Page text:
3. Expound on teachable moments.Those are the Holy Spirit-led opportunities.When you see one, highlight the holy tension.
  4. Create challenges for your teens to experience holy tension.If possible, personalize these challenges as often as you can.
  5. Demystify failure.Failure is a part of holy tension--recognize it as so.Failure does produce tension.With some insight and guidance, that tension can turn into holy tension.The danger is to minimize the failure and miss the teachable moment.

John Ortberg, teaching pastor at Menlo Park Presbyterian Church, formerly of Willow Creek, had this to say about the importance of demystifying failure:“Teach that failure is essential to learning. And it's not the same as competence. I read a study involving a pottery class. They divided students into two groups. One group would get A's by making one really good pot. The other one would get A's by making 50 pots, no matter what they looked like. Guess what? The students in the 50-pot group made the best pots! They'd make one and it would be no good. And they'd make another one, get a little better. They'd make another one, get a little better. They just kept learning how to make better pots.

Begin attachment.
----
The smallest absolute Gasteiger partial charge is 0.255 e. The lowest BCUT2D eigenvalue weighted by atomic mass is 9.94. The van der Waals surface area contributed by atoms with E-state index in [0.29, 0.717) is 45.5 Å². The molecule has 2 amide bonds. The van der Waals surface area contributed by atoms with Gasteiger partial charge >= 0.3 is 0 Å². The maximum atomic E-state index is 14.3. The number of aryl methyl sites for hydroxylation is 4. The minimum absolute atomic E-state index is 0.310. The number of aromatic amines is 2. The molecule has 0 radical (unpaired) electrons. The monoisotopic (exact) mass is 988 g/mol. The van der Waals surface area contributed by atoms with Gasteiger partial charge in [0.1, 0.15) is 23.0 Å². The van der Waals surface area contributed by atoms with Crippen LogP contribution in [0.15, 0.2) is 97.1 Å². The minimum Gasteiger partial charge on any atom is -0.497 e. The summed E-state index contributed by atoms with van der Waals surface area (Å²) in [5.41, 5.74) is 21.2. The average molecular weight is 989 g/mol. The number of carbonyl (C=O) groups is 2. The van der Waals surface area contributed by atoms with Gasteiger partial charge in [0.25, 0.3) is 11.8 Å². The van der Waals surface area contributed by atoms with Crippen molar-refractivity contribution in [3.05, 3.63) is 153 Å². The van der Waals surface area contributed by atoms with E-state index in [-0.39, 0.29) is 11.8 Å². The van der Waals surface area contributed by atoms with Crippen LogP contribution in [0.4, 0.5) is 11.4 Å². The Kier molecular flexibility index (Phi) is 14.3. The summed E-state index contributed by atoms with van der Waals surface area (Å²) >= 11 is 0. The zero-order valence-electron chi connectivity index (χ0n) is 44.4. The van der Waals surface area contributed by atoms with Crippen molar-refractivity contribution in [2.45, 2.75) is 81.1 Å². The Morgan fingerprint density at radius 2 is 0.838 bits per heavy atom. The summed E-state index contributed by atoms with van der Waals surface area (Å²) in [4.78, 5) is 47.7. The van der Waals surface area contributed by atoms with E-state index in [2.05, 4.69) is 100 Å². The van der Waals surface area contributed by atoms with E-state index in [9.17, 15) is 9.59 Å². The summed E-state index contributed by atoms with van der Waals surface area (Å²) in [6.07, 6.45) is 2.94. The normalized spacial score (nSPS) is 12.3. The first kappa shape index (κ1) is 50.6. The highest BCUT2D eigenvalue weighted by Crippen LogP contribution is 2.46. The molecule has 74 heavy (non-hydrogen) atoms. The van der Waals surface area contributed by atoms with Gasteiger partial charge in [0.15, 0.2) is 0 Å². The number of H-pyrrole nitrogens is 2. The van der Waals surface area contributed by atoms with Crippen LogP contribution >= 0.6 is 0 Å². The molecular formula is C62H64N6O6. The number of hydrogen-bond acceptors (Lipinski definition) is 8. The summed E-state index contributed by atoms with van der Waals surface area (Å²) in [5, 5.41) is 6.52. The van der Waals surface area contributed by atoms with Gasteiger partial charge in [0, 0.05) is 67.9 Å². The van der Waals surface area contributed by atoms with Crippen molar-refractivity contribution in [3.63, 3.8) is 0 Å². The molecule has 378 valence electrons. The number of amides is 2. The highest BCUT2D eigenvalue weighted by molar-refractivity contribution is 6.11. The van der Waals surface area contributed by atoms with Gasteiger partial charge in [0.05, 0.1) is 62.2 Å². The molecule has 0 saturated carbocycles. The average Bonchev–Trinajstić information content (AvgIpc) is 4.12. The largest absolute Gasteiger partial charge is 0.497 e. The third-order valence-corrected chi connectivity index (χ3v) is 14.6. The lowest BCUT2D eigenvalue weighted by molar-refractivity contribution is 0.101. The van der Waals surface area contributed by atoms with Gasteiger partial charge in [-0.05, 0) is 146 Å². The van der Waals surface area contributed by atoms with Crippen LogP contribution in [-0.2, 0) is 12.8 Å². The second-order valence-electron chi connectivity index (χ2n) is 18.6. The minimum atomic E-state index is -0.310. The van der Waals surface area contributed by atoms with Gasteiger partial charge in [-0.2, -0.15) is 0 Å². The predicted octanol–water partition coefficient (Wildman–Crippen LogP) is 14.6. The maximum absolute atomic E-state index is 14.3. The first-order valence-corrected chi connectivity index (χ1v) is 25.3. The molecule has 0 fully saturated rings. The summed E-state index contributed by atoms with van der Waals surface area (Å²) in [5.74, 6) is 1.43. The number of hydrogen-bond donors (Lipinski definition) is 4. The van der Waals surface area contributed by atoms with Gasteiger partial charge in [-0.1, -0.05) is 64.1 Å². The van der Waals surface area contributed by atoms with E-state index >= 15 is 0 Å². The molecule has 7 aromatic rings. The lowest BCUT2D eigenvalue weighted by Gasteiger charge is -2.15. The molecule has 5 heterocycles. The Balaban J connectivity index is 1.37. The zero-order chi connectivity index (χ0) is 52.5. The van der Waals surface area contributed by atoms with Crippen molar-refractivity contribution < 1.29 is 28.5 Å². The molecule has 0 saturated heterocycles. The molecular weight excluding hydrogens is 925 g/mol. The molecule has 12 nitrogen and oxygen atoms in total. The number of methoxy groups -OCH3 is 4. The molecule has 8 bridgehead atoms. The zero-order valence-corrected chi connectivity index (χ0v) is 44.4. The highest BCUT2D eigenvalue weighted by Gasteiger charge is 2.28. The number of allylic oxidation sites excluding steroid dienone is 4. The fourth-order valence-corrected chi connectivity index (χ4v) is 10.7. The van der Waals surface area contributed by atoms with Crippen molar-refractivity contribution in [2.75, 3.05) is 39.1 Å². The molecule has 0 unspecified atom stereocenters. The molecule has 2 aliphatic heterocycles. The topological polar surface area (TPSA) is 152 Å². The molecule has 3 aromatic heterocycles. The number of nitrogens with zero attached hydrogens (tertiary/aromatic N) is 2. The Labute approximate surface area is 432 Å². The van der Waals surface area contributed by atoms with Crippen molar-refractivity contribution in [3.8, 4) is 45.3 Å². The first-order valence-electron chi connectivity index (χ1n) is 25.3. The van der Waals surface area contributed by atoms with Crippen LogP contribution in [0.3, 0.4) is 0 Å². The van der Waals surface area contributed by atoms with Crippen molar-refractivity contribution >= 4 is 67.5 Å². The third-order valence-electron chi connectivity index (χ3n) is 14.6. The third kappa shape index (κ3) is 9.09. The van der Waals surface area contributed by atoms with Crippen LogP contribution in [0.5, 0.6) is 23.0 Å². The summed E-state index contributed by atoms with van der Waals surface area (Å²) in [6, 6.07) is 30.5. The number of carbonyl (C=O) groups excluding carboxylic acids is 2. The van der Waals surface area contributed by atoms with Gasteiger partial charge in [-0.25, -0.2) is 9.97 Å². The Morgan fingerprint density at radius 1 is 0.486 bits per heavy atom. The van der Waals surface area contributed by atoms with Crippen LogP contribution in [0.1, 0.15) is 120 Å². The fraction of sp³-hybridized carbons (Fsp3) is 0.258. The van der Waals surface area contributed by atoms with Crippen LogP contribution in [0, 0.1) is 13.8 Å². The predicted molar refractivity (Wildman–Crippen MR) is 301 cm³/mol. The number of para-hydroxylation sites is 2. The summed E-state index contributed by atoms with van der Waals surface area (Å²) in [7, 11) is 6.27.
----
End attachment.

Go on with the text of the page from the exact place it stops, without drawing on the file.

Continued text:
“The one-pot group put all this pressure on themselves over one pot, but they never learned how to make a pot well because they didn't fail enough.”(Leadership Journal, January 1, 2004)(Side note:How much do your overachieving-and-stressed-out teens need to receive this message?)

Take a moment to remember the memories of what has happened in your last year of youth ministry.Do you see now in hindsight these times of holy tension for individual teens or for your entire group?Do you see times that were Holy Spirit-led and just happened?Also do you see times where you purposely planned holy tension?Holy tension is a great tool in the spiritual formation of teens.Now that it is identified, continue on.